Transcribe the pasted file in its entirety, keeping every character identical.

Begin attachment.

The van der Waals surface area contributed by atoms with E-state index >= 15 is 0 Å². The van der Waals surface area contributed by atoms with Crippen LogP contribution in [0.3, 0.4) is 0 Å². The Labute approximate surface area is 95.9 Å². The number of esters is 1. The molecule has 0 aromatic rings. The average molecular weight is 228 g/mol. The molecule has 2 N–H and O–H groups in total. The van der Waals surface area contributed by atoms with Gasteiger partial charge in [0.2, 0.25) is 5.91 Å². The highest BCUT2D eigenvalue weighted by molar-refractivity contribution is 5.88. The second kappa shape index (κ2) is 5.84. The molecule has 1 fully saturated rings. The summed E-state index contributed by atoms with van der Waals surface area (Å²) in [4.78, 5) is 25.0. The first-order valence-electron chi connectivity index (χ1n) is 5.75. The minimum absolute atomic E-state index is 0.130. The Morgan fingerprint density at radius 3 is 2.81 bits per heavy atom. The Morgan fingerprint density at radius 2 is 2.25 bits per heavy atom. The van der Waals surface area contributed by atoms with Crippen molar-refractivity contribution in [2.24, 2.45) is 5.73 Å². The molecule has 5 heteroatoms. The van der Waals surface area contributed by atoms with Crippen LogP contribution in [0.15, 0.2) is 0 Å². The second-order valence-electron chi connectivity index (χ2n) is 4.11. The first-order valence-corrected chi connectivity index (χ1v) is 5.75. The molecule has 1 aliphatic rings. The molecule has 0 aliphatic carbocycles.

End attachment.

The van der Waals surface area contributed by atoms with E-state index >= 15 is 0 Å². The van der Waals surface area contributed by atoms with Crippen LogP contribution in [0.3, 0.4) is 0 Å². The Labute approximate surface area is 95.9 Å². The number of esters is 1. The molecule has 0 aromatic rings. The average molecular weight is 228 g/mol. The molecule has 2 N–H and O–H groups in total. The van der Waals surface area contributed by atoms with Gasteiger partial charge in [0.2, 0.25) is 5.91 Å². The highest BCUT2D eigenvalue weighted by molar-refractivity contribution is 5.88. The second kappa shape index (κ2) is 5.84. The molecule has 1 fully saturated rings. The summed E-state index contributed by atoms with van der Waals surface area (Å²) in [4.78, 5) is 25.0. The first-order valence-electron chi connectivity index (χ1n) is 5.75. The minimum absolute atomic E-state index is 0.130. The Morgan fingerprint density at radius 3 is 2.81 bits per heavy atom. The Morgan fingerprint density at radius 2 is 2.25 bits per heavy atom. The van der Waals surface area contributed by atoms with Crippen molar-refractivity contribution in [2.24, 2.45) is 5.73 Å². The molecule has 5 heteroatoms. The van der Waals surface area contributed by atoms with Crippen LogP contribution in [0.15, 0.2) is 0 Å². The second-order valence-electron chi connectivity index (χ2n) is 4.11. The first-order valence-corrected chi connectivity index (χ1v) is 5.75. The molecule has 1 aliphatic rings. The molecule has 0 aliphatic carbocycles.